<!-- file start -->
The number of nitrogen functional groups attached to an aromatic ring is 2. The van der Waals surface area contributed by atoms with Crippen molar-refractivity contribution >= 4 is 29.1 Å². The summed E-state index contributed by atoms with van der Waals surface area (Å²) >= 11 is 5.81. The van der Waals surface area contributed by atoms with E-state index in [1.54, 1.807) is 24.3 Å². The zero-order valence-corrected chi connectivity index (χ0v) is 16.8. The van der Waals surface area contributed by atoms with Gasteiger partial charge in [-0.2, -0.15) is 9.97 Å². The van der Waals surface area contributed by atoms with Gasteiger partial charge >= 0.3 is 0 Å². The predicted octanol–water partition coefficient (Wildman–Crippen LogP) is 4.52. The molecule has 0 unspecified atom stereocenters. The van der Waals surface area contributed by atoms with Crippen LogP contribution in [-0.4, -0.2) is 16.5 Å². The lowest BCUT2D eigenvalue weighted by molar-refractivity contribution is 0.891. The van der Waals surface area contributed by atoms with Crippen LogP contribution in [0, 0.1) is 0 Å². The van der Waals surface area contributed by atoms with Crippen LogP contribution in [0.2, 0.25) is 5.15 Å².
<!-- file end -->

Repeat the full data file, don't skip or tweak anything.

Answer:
The number of nitrogen functional groups attached to an aromatic ring is 2. The van der Waals surface area contributed by atoms with Crippen molar-refractivity contribution >= 4 is 29.1 Å². The summed E-state index contributed by atoms with van der Waals surface area (Å²) >= 11 is 5.81. The van der Waals surface area contributed by atoms with E-state index in [1.54, 1.807) is 24.3 Å². The zero-order valence-corrected chi connectivity index (χ0v) is 16.8. The van der Waals surface area contributed by atoms with Gasteiger partial charge in [-0.2, -0.15) is 9.97 Å². The van der Waals surface area contributed by atoms with Gasteiger partial charge >= 0.3 is 0 Å². The predicted octanol–water partition coefficient (Wildman–Crippen LogP) is 4.52. The molecule has 0 unspecified atom stereocenters. The van der Waals surface area contributed by atoms with Crippen LogP contribution in [-0.4, -0.2) is 16.5 Å². The lowest BCUT2D eigenvalue weighted by molar-refractivity contribution is 0.891. The van der Waals surface area contributed by atoms with Crippen LogP contribution in [0, 0.1) is 0 Å². The van der Waals surface area contributed by atoms with Crippen LogP contribution in [0.2, 0.25) is 5.15 Å².